Among the high-income population of 1.13 billion in 2016, the ecological footprint per capita was 5.97 gha and the per capita biocapacity was 2.26 gha. Therefore, there was a deficit of 3.12 gha per capita or a deficit of 3.6 billion gha. If the entire population had the same level of ecological footprint per capita (3.41 gha) the total footprint would be 44.6 billion gha, which would give 3.7 planets and there would be minimal environmental sustainability. With an ecological footprint of 5.97 gha there would only be sustainability on Earth if the global population was 2 billion inhabitants in 2016.
Undoubtedly the rich consume a lot and have a high environmental impact. But even if we eliminated the 1.13 billion high-income inhabitants – with a total ecological footprint of 6.7 billion gha in 2016 – the world would continue to have an environmental deficit, as the rest of the 6.4 billion inhabitants would have a total ecological footprint of 13.9 billion gha, up from 12.2 billion gha of the Planet’s total biocapacity.
In this way, the environmental framework of the world is more serious than simply zeroing the consumption of the rich, or simply accusing capitalism without considering that it is the whole population that consumes. The approximately 6 billion low-income, middle-income residents are already enough to put the Earth on the path to ecological collapse. Previous calculations do not take away the responsibilities of developed countries as the largest per capita polluters on the planet. They only show the real extent of the problems caused by the interaction between consumption and population.
It is understandable that the populations of poor countries aspire to higher levels of development and consumption. However, reproducing the model of rich and polluting countries would be a total disaster for the environment, with boomerang effect on humanity itself. The struggle for more income, education, health, housing, transportation, access to information, leisure, etc., is fair. However, the increase in the ecological footprint per capita is only feasible with the decrease in the volume of the population (ceteris paribus other indicators).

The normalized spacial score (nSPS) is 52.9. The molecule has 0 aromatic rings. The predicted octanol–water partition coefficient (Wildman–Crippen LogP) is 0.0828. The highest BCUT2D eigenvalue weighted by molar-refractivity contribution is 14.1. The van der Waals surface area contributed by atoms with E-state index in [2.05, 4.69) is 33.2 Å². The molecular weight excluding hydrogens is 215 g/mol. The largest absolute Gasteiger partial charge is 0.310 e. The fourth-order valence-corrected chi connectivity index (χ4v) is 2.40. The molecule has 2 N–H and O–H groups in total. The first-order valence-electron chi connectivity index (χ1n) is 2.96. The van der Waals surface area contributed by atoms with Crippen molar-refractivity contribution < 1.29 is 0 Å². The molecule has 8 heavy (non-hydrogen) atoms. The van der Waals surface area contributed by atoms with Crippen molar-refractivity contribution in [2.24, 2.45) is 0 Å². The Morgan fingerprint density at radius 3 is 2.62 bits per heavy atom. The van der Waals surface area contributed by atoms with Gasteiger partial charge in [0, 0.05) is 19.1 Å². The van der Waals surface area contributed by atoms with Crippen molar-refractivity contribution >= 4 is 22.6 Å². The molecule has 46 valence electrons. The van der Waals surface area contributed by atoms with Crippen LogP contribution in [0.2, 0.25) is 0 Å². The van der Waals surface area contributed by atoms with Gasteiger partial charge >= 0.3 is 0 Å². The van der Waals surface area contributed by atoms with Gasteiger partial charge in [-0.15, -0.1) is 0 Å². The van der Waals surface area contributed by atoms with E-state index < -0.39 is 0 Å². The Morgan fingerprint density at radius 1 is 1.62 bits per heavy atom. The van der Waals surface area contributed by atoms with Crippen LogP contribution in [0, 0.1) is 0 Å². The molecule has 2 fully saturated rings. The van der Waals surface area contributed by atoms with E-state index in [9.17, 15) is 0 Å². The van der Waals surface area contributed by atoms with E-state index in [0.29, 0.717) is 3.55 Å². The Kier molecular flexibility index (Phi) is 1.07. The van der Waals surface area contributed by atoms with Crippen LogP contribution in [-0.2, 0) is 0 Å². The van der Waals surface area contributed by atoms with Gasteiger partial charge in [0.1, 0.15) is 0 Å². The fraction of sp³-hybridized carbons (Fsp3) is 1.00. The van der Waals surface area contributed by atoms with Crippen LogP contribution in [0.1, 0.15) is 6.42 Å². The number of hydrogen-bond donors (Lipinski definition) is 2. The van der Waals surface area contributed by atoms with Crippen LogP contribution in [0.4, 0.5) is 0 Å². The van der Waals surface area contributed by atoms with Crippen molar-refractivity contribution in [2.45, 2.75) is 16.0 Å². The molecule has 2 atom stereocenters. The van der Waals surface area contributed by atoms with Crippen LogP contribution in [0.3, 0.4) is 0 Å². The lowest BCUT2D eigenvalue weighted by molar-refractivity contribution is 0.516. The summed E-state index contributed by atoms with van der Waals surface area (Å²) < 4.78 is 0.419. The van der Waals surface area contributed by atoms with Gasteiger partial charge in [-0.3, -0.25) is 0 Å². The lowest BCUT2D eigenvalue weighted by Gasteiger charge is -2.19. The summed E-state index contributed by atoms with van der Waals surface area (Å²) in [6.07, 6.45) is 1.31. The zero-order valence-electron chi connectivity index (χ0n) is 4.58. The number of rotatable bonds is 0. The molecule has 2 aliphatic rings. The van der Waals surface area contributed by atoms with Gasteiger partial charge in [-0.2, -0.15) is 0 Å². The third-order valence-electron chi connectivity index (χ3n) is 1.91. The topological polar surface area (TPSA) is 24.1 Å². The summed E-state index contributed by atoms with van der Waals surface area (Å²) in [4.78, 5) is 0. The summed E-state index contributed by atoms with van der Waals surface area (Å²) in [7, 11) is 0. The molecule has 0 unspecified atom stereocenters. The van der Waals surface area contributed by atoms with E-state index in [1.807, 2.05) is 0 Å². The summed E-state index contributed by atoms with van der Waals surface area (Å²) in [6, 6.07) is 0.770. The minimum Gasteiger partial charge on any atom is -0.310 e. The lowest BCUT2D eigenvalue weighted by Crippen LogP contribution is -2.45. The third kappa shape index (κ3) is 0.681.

Nowadays, simply distributing wealth and human consumption does not solve global environmental problems. The average consumption of the world’s population has already exceeded the levels of environmental sustainability. If the ecological footprint of 2.75 gha in 2016 is completely well distributed and all the inhabitants of the Earth achieve a medium and decent standard of consumption, there would still be an environmental deficit with the current number of inhabitants. For a per capita ecological footprint of 2.75 gha there would only be environmental sustainability with 4.4 billion people. If the population is 7.5 billion inhabitants then the ecological footprint per capita has to fall to 1.6 gha. An alternative is to have a population of 6 billion with an ecological footprint per capita of 2 gha.
That is, at the present time when humanity has already exceeded the limits of the planet’s resilience there are three alternatives: 1) greatly reduce consumption; 2) greatly decrease the population; or 3) reduce consumption a little and slightly the population. The fact is that demoeconomic degrowth is the only viable way to reach environmental sustainability.
And demoeconomic degrowth needs to occur in either capitalism or socialism. Planning for sustainable development is the most urgent task to mitigate the climate and environmental crisis and to promote ecosystem regeneration. What we cannot do is maintain the current course of ecological degradation and greenhouse gas emissions that cause global warming to accelerate. To follow in the current model is to promote an ecocide and also a suicide, because without ecology there is no way to maintain life on Earth.
Humanity has exceeded earth’s load capacity and the limits of the planet’s resilience.
It will not be by exchanging the word Anthropocene for Capitalocene that we will solve ecological problems or we will avoid the threat of an environmental collapse.
José Eustaco Diniz Alves
PhD in demography, link from CV Lattes: http://lattes.cnpq.br/2003298427606382
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in EcoDebate, ISSN 2446-9394, 18/09/2020